Greed: the Deepest Form of Poverty – July 31, 2016
God of abundance, you demand our life entire and whole: lead us out from prisons of greed to a place of riches uncontained and always new; through Jesus Christ our common wealth. Amen.
Money. Most of us have a love hate relationship with it. We can’t live without it and yet it can get us into a heap of trouble. It can do great good. It can do great harm. It can buy you a house but not a home. It can buy you a Rolex but not time. It can buy you a computer but not knowledge. It can buy you the best medical care but not health. It can buy you an election but not respect. It can buy you a Porsche but not love.
Money isn’t everything. In fact it often causes pain and suffering. I tell you this because as your priest I want to take away your pain and suffering. So send me all your money…and I will suffer for you. Cash or checks only! Hey, what are friends for?
Actually, the lesson Jesus presents in the Gospel is no joking matter. The issue of what is of lasting value in life is a profound and sobering one. The reading begins with a man who asks Jesus to arbitrate a dispute over a family inheritance. This was a matter that fell under the jurisdiction of Torah, written Jewish Law, so it was common practice not to seek a lawyer but rather a Rabbi to act as judge in such matters.
What is suspect about his request is that he abruptly interrupts Jesus who is teaching the large crowd that has gathered. Jesus had a nose for idolatry and self-centered-ness so he seizes the opportunity to launch into a difficult lesson about money and possessions and tells a story to make his point.
This rich man was a fool, not because he had wealth, but because he failed to realize his dependence on others. His monologue contains about sixty words, yet “I” and “my” occur twenty times. “What should I do? I have no place to store my crops. I will do this. I will build. I will store. My barns. My grain. My goods.”
There is no suggestion that the man is wicked or that he would delight in the fate of those who have less than he does. Yet there is no consideration here of others or recognition that the land itself is a gift from God. He just keeps building bigger and better and hording more and more forgetting that he is not going to live forever.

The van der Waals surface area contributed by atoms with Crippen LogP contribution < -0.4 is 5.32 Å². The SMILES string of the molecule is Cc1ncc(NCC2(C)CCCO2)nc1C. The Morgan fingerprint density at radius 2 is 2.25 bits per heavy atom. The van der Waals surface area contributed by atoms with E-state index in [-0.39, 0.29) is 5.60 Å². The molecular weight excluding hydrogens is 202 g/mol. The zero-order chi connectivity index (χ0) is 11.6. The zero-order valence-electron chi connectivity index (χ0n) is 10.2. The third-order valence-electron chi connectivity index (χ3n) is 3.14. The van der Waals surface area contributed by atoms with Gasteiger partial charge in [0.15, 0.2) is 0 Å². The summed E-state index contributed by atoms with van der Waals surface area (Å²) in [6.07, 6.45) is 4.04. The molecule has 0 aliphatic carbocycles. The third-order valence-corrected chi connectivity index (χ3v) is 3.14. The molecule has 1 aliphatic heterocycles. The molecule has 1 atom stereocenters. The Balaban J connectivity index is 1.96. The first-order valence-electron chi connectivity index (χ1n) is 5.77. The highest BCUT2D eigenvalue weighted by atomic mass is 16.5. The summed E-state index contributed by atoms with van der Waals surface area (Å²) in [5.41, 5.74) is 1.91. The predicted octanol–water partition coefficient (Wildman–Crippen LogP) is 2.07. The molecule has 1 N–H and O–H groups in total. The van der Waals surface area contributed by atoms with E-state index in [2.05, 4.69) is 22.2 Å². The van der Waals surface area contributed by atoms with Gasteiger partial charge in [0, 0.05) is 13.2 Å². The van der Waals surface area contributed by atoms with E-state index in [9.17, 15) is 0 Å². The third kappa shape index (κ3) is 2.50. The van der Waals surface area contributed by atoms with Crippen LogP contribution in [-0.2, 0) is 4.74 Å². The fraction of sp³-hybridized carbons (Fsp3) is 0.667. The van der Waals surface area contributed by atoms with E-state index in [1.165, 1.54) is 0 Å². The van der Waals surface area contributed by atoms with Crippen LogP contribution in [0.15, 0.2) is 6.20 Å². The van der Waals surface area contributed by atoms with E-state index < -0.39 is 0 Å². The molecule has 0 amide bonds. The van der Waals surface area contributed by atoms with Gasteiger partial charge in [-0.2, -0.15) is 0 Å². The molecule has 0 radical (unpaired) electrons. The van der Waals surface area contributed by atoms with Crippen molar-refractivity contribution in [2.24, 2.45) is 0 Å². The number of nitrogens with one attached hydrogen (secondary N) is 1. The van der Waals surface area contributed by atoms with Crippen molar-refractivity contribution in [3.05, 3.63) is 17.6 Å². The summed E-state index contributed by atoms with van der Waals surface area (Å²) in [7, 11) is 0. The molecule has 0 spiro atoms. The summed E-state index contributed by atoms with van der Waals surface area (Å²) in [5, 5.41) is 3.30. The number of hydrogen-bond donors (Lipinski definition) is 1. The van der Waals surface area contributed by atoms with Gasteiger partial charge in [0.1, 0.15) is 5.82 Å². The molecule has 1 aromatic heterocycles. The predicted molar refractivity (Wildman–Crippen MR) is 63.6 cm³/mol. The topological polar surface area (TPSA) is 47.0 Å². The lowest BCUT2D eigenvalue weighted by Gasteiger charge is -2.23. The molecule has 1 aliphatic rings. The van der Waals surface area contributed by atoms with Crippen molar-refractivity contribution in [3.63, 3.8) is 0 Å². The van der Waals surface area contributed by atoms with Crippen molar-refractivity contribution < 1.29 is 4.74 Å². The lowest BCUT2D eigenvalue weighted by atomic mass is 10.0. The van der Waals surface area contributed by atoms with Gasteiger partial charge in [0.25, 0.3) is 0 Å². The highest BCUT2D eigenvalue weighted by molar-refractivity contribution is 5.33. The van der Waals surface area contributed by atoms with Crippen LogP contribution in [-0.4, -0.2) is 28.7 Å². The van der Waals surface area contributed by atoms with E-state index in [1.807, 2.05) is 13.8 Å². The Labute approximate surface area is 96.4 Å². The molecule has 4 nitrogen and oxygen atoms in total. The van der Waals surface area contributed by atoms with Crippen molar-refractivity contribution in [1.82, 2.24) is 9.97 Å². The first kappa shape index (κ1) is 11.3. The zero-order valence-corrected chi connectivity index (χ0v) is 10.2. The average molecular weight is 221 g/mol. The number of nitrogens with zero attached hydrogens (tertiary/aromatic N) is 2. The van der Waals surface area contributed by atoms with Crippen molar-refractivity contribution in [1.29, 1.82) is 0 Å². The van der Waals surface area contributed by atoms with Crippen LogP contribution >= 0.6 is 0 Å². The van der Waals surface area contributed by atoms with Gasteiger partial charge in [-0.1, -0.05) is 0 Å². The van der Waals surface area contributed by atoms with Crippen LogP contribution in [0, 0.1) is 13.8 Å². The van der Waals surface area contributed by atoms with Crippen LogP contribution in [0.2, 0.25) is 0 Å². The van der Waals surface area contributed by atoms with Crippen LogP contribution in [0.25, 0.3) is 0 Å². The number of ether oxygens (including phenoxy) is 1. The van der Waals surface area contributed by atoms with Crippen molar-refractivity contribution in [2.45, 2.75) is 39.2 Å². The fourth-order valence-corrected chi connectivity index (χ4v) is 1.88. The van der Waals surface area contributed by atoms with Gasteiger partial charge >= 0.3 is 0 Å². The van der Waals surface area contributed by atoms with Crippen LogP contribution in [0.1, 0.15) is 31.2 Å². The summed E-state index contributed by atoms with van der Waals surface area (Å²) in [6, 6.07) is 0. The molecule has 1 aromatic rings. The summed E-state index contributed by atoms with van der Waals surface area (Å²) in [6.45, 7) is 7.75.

Death finally makes us generous because everything we have passes to someone else, including the government. God calls the rich man a fool not with mockery but with immense sadness for missing out on what it really means to be a human being.
This gospel is not meant to make us comfortable. The temptation for all of us is to think “Jesus isn’t talking to me. I’m not a wealthy person.” True or false? Well, both actually. Jesus never said we can’t have money or own a nice home or drive a good car or have cable TV or even a new IPad Air 2.
This story is not about owning things but rather about how we regard what we own and the balance between enjoying those things and sharing some portion of our financial resources for the good of others. The warning in this Gospel is not against wealth but against greed. When life is considered only in terms of material possessions, we live in fear of losing them and we cut ourselves off from others and from a richer, deeper relationship with God.
The Good News is that Jesus sees our futile quest to find security in our possessions and also sees beyond them to a more enduring reality: God wants to liberate us to use what we have to help build up the reign of God in this world. Our lives have significance, not in what we accumulate, but in the light of God’s love for us and how we bring that love to a broken world.
There is simply no evading it. This Gospel begs a genuine, honest, even painful, self-examination. Our possessions, far from being our great treasure, can also be the source of great delusions. How does this speak to us? Where does our life weigh in when we hear this Gospel? What are our “bigger barns” —those we have built or are tempted to build because our culture tells us that personal peace and security stem from acquisition and prosperity?
How much in balance is what we spend on ourselves and the needs of our loved ones and what we give back by radical contributions to things that matter, that sustain, that are life-giving like our commitment to support this sacred place that feeds us and wants to feed many others?
What does our check book or on-line banking or credit card statement tell us about how we spend what God has given us to help the hungry, the homeless, the underemployed and the oppressed—some who are in our own parish community? Tough, tough questions- and Jesus knew that.
There’s no doubt about it. God’s view of earthly living is a radical one. In the end, it’s not how much we have that matters; it’s what we do with what we have. The rich man in this story had a sad and lonely ending to his life not because he had a lot of money and possessions but because he didn’t bring any happiness to others by what he had done for them. Perhaps this is the deepest form of poverty.